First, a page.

'Watching the fire bow and scrape'
William Dill ’51 describes firefighting in Richmond in this edited excerpt from a letter to his parents in Edgeworth, Pa., dated Oct. 24, 1947:
The dormitory is in a general state of stupor tonight. Last night almost all of us volunteered for fire-fighting duties. From suppertime on the fellows were vigorously discussing whether or not to answer the appeals which were periodically being made by the radio stations. Many left during the evening to report to firehouses for assignment, and at about 11 o’clock almost all the rest of us decided to go. We were driven down to the fire station and after we signed in we piled into a comfortable bus.
There were about 40 of us on the bus. They sent us to Richmond, a small town on the Kennebec River due east from Lewiston. At 2:30 Thursday afternoon a tree had fallen across a high-tension power line and the resulting sparks ignited a pile of leaves. From 4 o’clock until about 8 o’clock, high and shifting wind whipped the flames towards Richmond itself. We arrived about 1 a.m. and split up into small groups. I paired myself with Dick Westphal ’51, and when they asked for 10 fellows to start fighting the fire, we climbed into the truck.
They stationed us in pairs along a narrow road with instructions to stop the fire when it reached us. That was no way to break in a couple of sleepy recruits, because we could see the fire lapping up the large pines and firs in tremendous bursts of flame. It didn’t look very encouraging, particularly since Dick and I had to meet it as it came through the woods rather than across the field. We didn’t have to do anything though, except stop a drunk from emptying his pump. The wind died — or shifted — for it was breezy all night long, and a group of firemen attacked the fire directly and got it under control before it reached us.
At quarter past 2 a.m. Dick and I stopped at the farmhouse headquarters for sandwiches and doughnuts. Then we climbed aboard the truck again and drove along the main road. We could see where the fire had already passed: gaunt chimneys and smoldering foundations of completely burned houses. When we got our first chance to fight the fires, we dragged our stirrup pumps about a quarter mile across a field to put out an amphitheater of flaming trees and brush. My stirrup pump didn’t work, so I donated water to another fellow and went after the fire with a handful of brush.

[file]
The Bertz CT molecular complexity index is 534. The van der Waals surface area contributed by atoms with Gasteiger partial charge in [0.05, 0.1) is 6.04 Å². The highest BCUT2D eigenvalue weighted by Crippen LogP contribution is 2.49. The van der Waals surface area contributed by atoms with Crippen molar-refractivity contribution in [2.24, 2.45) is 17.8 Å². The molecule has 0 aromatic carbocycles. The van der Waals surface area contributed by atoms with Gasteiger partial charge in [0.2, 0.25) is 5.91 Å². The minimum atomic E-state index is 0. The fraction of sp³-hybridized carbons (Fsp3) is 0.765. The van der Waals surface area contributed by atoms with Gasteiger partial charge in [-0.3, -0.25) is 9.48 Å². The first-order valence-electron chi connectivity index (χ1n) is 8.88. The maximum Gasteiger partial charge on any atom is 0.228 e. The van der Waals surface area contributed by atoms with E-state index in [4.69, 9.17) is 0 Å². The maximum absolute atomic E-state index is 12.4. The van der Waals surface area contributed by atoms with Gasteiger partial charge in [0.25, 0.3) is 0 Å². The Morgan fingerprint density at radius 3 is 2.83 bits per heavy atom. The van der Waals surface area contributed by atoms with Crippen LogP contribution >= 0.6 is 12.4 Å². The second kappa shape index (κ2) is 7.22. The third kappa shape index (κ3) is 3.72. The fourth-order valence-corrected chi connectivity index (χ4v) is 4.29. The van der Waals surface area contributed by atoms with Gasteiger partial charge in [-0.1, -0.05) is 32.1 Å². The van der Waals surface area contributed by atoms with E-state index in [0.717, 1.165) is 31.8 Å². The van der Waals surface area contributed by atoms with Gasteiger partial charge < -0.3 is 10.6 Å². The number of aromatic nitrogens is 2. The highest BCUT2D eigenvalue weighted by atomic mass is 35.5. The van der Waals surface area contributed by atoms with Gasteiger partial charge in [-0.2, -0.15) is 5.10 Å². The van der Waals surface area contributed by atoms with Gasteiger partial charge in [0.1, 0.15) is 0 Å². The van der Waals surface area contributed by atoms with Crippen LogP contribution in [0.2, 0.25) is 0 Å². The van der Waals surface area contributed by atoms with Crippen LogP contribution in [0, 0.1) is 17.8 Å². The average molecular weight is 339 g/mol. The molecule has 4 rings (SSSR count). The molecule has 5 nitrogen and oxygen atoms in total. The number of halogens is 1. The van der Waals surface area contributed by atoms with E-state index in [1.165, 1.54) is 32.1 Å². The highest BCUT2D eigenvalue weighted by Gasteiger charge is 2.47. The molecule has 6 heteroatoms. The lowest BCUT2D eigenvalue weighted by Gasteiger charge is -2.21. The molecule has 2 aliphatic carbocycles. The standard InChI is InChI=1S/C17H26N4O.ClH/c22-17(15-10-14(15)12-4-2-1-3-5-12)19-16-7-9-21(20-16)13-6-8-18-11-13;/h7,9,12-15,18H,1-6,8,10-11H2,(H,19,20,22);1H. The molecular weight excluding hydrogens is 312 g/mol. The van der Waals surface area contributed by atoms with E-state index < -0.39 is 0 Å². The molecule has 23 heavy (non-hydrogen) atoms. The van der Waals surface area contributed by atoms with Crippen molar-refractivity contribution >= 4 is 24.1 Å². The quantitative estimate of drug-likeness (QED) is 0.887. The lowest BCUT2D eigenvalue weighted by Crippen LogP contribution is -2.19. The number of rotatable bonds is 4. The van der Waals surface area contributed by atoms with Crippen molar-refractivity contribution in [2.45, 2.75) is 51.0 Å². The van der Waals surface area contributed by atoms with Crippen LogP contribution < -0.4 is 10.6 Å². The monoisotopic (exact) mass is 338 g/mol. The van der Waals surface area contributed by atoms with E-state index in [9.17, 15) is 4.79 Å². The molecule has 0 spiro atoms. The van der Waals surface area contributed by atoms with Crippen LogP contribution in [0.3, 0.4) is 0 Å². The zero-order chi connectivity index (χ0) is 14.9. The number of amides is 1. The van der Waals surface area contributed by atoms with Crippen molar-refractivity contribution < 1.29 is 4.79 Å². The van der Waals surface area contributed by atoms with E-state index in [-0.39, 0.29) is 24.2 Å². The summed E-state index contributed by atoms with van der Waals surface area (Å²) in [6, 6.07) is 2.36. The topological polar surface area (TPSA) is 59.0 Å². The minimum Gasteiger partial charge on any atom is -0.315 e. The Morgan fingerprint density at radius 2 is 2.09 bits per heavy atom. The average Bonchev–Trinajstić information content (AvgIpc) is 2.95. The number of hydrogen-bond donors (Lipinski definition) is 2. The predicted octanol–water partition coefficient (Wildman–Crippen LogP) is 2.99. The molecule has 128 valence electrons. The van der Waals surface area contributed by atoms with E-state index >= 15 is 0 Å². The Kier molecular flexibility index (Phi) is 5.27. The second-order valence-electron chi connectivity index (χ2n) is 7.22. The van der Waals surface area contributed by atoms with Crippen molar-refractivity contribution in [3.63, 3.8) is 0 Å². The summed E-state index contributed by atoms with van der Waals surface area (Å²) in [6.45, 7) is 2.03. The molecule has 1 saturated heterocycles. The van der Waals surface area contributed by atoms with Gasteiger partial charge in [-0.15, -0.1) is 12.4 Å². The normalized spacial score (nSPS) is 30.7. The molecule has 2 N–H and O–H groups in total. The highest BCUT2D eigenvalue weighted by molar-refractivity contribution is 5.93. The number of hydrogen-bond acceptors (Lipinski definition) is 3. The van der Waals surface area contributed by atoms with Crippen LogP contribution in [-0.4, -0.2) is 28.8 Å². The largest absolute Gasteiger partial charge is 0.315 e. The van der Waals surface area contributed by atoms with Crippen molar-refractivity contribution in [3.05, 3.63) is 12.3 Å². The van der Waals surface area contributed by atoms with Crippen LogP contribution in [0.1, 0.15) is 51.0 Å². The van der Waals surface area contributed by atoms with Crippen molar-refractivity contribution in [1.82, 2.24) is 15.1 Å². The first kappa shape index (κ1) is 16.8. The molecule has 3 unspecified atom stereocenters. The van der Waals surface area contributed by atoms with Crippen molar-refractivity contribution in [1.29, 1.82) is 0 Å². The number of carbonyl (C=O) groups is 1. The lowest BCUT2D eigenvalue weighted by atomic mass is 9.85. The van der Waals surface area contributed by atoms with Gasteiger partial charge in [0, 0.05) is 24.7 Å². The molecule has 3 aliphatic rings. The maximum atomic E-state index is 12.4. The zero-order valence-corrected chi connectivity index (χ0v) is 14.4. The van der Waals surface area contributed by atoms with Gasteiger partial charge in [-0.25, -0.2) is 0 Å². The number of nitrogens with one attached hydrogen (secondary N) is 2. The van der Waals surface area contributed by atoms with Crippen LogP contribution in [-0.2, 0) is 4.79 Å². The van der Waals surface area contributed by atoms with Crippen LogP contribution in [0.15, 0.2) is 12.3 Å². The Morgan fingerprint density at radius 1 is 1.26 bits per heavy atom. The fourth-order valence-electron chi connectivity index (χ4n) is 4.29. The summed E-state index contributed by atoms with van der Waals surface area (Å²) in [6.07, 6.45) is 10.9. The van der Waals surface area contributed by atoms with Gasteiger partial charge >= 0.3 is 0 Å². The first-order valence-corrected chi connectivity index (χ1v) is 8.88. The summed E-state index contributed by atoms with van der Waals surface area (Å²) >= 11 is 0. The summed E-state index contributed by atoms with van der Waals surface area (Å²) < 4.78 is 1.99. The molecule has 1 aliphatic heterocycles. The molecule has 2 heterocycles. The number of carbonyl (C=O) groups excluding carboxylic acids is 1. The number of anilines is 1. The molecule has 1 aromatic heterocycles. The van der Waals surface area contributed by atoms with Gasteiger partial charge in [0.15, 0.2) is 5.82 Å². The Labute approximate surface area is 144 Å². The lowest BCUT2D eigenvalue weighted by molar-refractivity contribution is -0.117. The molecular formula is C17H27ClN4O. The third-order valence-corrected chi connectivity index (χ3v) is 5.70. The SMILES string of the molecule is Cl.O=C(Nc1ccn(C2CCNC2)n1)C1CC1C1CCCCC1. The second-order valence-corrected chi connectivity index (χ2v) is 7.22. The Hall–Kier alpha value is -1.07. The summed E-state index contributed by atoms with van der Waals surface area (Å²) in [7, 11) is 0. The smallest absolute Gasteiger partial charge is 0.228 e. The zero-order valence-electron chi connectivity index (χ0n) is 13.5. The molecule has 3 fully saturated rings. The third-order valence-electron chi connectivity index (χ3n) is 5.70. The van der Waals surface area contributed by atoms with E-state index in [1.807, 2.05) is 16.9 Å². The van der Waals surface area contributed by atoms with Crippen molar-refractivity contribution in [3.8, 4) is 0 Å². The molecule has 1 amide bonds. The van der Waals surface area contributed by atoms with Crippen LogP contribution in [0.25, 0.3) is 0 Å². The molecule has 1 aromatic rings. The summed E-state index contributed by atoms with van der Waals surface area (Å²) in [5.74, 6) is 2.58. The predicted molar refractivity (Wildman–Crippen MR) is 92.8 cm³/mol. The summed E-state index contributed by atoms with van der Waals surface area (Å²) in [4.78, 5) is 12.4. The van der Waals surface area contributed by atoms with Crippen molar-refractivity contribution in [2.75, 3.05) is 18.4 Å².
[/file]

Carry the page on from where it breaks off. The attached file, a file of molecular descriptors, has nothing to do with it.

It was spectacular to watch at night: a tree suddenly bursting into flame, a cloud of red and black smoke rising from a desolate blackness, and a stump burning like a candle. But a helpless feeling, too, was inspired by watching the fire bow and scrape to the whims of the wind. The ease with which things caught fire was almost unbelievable.
At daybreak three of us and a French boy from Lewiston worked on another fire. We worked steadily with the Frenchie and a group of local volunteers, riding from fire to fire on one of the tank trucks. The Red Cross caught up with us about 7 and offered sandwiches, doughnuts and coffee. We spent the next three hours picking fires at random, spending most of the time on a big ground fire in the woods. Most of the fires didn’t spread from tree top to tree top, but spread from leaf to leaf and bush to bush, burning through trees at the base and occasionally blazing up to engulf a small spruce fir. To fill our stirrup pumps, we had to walk a quarter-mile through thick woods.
Just before 10 the representatives of Bates were dead on their feet, and when a fresh crew arrived on the scene we took our leave. The bus to bring us back had picked the boys up earlier in the morning, so we hitchhiked back to college.
Despite a night at Richmond, the disastrous results of the fires still seem unbelievable. It isn’t a sudden catastrophe with huge losses of life, but it is a relentless destruction which is sapping the state of its tourist trade and some of its lumber resources without considering the towns it had leveled. It is something the residents will feel for a long time.